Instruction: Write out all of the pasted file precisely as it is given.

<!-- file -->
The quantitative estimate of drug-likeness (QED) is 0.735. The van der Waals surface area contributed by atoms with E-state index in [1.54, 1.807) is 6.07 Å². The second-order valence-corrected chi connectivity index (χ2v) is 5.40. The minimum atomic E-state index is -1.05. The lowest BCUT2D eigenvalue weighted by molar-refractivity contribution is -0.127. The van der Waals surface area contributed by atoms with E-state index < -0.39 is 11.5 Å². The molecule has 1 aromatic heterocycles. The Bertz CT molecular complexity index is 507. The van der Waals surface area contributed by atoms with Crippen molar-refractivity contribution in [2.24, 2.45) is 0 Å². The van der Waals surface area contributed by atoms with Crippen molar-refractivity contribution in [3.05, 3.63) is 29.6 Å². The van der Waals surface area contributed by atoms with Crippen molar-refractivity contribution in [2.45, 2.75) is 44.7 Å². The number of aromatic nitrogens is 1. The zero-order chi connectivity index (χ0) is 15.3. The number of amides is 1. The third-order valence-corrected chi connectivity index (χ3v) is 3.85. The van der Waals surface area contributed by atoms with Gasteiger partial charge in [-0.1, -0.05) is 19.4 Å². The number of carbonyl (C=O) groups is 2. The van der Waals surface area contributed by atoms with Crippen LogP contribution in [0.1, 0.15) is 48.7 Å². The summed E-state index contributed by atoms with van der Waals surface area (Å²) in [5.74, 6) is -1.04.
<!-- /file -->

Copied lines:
The quantitative estimate of drug-likeness (QED) is 0.735. The van der Waals surface area contributed by atoms with E-state index in [1.54, 1.807) is 6.07 Å². The second-order valence-corrected chi connectivity index (χ2v) is 5.40. The minimum atomic E-state index is -1.05. The lowest BCUT2D eigenvalue weighted by molar-refractivity contribution is -0.127. The van der Waals surface area contributed by atoms with E-state index < -0.39 is 11.5 Å². The molecule has 1 aromatic heterocycles. The Bertz CT molecular complexity index is 507. The van der Waals surface area contributed by atoms with Crippen molar-refractivity contribution in [2.24, 2.45) is 0 Å². The van der Waals surface area contributed by atoms with Crippen molar-refractivity contribution in [3.05, 3.63) is 29.6 Å². The van der Waals surface area contributed by atoms with Crippen molar-refractivity contribution in [2.45, 2.75) is 44.7 Å². The number of aromatic nitrogens is 1. The zero-order chi connectivity index (χ0) is 15.3. The number of amides is 1. The third-order valence-corrected chi connectivity index (χ3v) is 3.85. The van der Waals surface area contributed by atoms with Gasteiger partial charge in [-0.1, -0.05) is 19.4 Å². The number of carbonyl (C=O) groups is 2. The van der Waals surface area contributed by atoms with Crippen LogP contribution in [0.1, 0.15) is 48.7 Å². The summed E-state index contributed by atoms with van der Waals surface area (Å²) in [5.74, 6) is -1.04.